The day ended with a concert featuring performances from the Mobile Music School, an initiative very much in line with our own mission at the School Bus Project. The Mobile Music School was started in 2016 as a collaboration between Marwan Abado and NOW, and facilitates the coming together of children and youth from diverse backgrounds (local, migrant, and refugee) to play music, sing, and dance. (You can watch the concert here: NOW 2017 Concert).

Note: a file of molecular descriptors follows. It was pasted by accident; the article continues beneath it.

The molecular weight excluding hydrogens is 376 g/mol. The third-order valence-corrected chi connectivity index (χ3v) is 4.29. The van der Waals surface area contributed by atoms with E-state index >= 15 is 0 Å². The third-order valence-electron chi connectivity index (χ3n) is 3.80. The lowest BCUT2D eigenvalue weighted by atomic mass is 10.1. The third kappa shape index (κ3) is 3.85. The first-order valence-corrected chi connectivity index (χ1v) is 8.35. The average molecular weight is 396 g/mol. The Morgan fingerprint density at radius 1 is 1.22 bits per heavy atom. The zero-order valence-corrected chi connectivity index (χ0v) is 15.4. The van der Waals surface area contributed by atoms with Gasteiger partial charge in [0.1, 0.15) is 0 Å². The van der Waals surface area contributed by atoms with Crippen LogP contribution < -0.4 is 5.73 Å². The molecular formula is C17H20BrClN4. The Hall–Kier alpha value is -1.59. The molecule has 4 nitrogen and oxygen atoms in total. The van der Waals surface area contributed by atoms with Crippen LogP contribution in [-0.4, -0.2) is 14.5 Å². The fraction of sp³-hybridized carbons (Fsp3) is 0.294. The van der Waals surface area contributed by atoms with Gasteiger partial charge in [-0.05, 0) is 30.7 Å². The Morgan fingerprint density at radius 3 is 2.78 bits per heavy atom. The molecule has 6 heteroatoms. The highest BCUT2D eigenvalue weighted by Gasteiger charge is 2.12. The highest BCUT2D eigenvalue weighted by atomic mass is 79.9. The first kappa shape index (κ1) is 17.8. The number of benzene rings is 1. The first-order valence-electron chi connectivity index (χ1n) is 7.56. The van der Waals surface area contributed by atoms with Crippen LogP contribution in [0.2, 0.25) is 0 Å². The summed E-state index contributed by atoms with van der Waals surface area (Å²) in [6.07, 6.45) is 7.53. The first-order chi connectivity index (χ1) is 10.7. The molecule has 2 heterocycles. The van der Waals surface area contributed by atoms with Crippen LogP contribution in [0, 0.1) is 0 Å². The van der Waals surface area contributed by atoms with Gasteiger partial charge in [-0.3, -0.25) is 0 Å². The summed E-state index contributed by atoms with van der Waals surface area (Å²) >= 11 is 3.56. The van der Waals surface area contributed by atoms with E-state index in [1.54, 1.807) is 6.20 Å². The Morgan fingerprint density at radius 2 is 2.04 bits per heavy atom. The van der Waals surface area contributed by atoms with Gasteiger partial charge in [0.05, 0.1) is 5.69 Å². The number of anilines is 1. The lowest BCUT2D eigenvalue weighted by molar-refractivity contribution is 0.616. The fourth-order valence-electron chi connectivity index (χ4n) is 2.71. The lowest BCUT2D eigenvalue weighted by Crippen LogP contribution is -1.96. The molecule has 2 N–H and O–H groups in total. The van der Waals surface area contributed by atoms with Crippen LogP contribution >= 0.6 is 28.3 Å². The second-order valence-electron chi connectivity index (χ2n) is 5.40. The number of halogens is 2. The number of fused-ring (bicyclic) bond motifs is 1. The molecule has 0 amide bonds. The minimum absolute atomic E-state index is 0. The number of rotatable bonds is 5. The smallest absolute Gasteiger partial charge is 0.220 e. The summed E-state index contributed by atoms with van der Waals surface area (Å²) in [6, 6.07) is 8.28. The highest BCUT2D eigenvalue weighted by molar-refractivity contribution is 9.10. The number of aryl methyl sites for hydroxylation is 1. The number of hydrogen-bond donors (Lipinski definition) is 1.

Drawing a slightly smaller but still engaged crowd, Day Two opened with a powerful session on Voices of Refugees, where three resettled refugees from Pakistan, Somalia, and Syria shared their stories. We learned about the trauma of not belonging, and how these three individuals continue to fight for their rights and the rights of fellow refugees who do not necessarily accept them. From this session, the words of Yamen Hussein, a refugee poet from Syria, blew me away: “Refugee is not a description of a type of human, it is a description of a stage in a process.” An important reminder to respond to the current crisis with solidarity, not sympathy, and a recognition of our shared humanity.